Story by Charles Moxham
Photography by Danny Kildare
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Light-filled home by Walter Barda
Sometimes getting away from it all doesn't require a long journey. It can be as simple as coming back home and closing the front door.
The owners of this house asked architect Walter Barda for a design with a strong Eastern sensibility. The couple have a love of Asian culture and wanted the many artefacts they had collected on their travels to be incorporated into the design, says Barda.
"Their other desire was that the design have a private feel. In light of both requests, and to address the narrow coastal site, I decided to build a traditional Southeast Asian pavilion-style home over several levels. This involved creating six floors stepping down the cliff, a complex task which required a sophisticated steel structure. However, we were able to completely conceal this with panelling and authentic Asian pieces provided by the owners."
In the great room, the steel support posts and spans are set within large Asian-style turned beams, created by a local artisan. Only the post and beam structure and the batten ceiling typical of traditional Southeast Asian architecture is left on show.
"It is this visible structure, together with the museum-quality columns, doorways, carved lintels and the owners' furniture, that really gives the home its oriental flavour and character."
Entry to the home is from above, and the two pop-up lantern roofs – one over the great room, the other over the lift shaft – together with the terracotta roof tiles, are an early clue to the home's cultural leanings. Barda says the roof tiles were imported from France where they are made for the repair of temple buildings in Asia.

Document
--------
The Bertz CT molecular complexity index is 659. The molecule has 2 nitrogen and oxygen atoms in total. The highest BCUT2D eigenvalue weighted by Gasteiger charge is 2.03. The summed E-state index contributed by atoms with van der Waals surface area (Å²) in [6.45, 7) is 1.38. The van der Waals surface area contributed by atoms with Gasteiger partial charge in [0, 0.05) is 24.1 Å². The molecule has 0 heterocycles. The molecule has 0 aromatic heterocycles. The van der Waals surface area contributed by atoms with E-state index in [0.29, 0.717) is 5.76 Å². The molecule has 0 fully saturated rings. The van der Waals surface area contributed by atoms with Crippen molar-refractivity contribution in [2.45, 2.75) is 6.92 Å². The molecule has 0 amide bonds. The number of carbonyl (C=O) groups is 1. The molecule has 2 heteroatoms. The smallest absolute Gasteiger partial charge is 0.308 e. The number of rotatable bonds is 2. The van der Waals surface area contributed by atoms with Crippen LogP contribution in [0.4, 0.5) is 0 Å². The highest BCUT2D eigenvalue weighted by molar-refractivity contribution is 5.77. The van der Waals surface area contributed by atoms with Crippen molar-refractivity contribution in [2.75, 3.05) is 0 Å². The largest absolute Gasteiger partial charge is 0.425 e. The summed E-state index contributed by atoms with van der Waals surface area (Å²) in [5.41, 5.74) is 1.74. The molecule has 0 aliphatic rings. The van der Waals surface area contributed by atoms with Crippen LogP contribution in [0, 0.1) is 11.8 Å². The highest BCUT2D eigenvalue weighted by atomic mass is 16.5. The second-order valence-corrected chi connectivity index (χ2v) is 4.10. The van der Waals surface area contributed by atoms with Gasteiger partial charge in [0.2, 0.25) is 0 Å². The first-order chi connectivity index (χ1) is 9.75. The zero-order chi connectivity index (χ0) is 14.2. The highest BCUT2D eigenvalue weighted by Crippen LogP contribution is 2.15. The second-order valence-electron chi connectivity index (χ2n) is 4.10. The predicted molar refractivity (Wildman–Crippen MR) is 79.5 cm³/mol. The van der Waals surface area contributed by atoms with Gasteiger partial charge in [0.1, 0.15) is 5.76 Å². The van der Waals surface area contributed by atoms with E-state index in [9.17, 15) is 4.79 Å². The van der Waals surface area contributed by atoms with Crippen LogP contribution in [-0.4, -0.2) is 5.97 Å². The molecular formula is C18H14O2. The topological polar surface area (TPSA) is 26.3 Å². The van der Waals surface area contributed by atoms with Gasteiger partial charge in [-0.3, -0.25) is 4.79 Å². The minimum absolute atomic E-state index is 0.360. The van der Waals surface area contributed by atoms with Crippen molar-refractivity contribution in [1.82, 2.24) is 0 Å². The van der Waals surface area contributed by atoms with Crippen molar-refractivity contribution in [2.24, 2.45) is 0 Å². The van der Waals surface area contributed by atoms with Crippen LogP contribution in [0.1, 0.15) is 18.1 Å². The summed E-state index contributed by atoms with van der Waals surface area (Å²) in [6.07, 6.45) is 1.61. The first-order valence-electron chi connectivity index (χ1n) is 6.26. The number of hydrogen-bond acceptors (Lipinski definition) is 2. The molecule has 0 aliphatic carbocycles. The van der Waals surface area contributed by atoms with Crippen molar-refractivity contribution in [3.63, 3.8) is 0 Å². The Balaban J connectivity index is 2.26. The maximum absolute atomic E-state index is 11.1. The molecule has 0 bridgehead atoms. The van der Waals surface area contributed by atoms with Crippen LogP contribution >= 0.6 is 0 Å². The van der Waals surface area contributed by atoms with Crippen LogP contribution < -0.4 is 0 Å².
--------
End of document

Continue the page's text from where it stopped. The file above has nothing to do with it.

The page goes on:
Guests arrive through a pedestrian entrance on the cliff side and then emerge into the open-air entry courtyard before moving on into the mixed-use great room. This is the main public room in the house, with a master suite and guest bedrooms on the floors below.
Layered spaces are an important aspect of Asian aesthetics, and this design, which flows from indoors to outdoors and then back inside again, is in keeping with this concept. Beyond the great room, a terrace provides an open view of the seaside setting. In poor weather, large pocket sliders can enclose the space and provide protection from the wind and rain.
While light pours into the great room from the openings to the courtyard and deck, it also enters through the internal wood shutters, and the pop-up roof. The red lacquer finish on key joinery elements is a typical oriental accent, and similar tones are seen in the clay roof tiles and brickwork in the courtyard.
"Apart from these red highlights, most of the home is in stained natural wood," says Barda. "This is not only an appropriate Asian treatment, it is also practical for a coastal setting, where the glare from the sun and sea can be overwhelming."
Barda designed several important elements in the home such as the four-poster bed in the master suite that features original bedposts from Thailand. A custom dining table was also commissioned to match the antique dining table.
"I also designed a motif reminiscent of atraditional lattice screen, which recurs throughout the house. And we created the decorative feature over the fireplace in the great room that conceals the television."
The house is also designed to work well for entertaining. For example, the kitchen is on show to the dining area, but has been given a furniture-like appeal with the inclusion of a large stone island. A raised back on this element provides a bar front or landing space, but also screens clutter from view.
A lift links the six stepped buildings. The last of these functions more as a beach cottage for guests, only partly connected to the main structure of the house.
First published date: 06 October 2013
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|Architect, interior designer, landscape designer||Walter Barda AIA, Walter Barda Design (Sydney, NSW)|
|Builder||Kavanagh and Sons|
|Kitchen manufacturer||Krateo Kitchens & Furniture|
|Cladding||Weatherboards, roughcast render, sandstone|
|Wall coverings||Krateo Kitchens & Furniture|
|Turned timber columns||Courtney Williams|
|Furniture||Custom dining table and pocket doors by Jeremy Granville-Smith; various, owners|
|Water feature||Ken Lamb, Imperial Gardens|